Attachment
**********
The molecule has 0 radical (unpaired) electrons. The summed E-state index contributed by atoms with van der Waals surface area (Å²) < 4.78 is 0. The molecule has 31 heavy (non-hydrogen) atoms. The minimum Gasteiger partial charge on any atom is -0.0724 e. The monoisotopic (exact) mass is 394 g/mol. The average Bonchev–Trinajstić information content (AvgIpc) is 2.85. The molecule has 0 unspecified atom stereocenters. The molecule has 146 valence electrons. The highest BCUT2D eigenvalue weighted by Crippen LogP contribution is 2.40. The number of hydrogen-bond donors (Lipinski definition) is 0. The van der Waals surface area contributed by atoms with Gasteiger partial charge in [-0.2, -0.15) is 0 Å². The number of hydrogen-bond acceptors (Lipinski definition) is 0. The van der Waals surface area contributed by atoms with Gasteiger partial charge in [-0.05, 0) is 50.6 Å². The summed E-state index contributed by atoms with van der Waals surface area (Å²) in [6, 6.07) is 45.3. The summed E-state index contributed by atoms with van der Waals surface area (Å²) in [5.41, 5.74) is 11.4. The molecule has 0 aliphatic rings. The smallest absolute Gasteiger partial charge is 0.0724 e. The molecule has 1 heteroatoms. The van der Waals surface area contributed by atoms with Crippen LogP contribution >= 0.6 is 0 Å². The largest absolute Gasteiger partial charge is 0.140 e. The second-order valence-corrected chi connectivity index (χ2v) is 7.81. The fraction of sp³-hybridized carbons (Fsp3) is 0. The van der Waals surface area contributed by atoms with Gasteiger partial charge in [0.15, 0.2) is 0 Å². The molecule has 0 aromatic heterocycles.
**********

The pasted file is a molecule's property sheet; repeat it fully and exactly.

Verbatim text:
The molecule has 0 radical (unpaired) electrons. The summed E-state index contributed by atoms with van der Waals surface area (Å²) < 4.78 is 0. The molecule has 31 heavy (non-hydrogen) atoms. The minimum Gasteiger partial charge on any atom is -0.0724 e. The monoisotopic (exact) mass is 394 g/mol. The average Bonchev–Trinajstić information content (AvgIpc) is 2.85. The molecule has 0 unspecified atom stereocenters. The molecule has 146 valence electrons. The highest BCUT2D eigenvalue weighted by Crippen LogP contribution is 2.40. The number of hydrogen-bond donors (Lipinski definition) is 0. The van der Waals surface area contributed by atoms with Gasteiger partial charge in [-0.2, -0.15) is 0 Å². The number of hydrogen-bond acceptors (Lipinski definition) is 0. The van der Waals surface area contributed by atoms with Gasteiger partial charge in [-0.05, 0) is 50.6 Å². The summed E-state index contributed by atoms with van der Waals surface area (Å²) in [6, 6.07) is 45.3. The summed E-state index contributed by atoms with van der Waals surface area (Å²) in [5.41, 5.74) is 11.4. The molecule has 0 aliphatic rings. The smallest absolute Gasteiger partial charge is 0.0724 e. The molecule has 1 heteroatoms. The van der Waals surface area contributed by atoms with Crippen LogP contribution >= 0.6 is 0 Å². The largest absolute Gasteiger partial charge is 0.140 e. The second-order valence-corrected chi connectivity index (χ2v) is 7.81. The fraction of sp³-hybridized carbons (Fsp3) is 0. The van der Waals surface area contributed by atoms with Gasteiger partial charge in [0.15, 0.2) is 0 Å². The molecule has 0 aromatic heterocycles.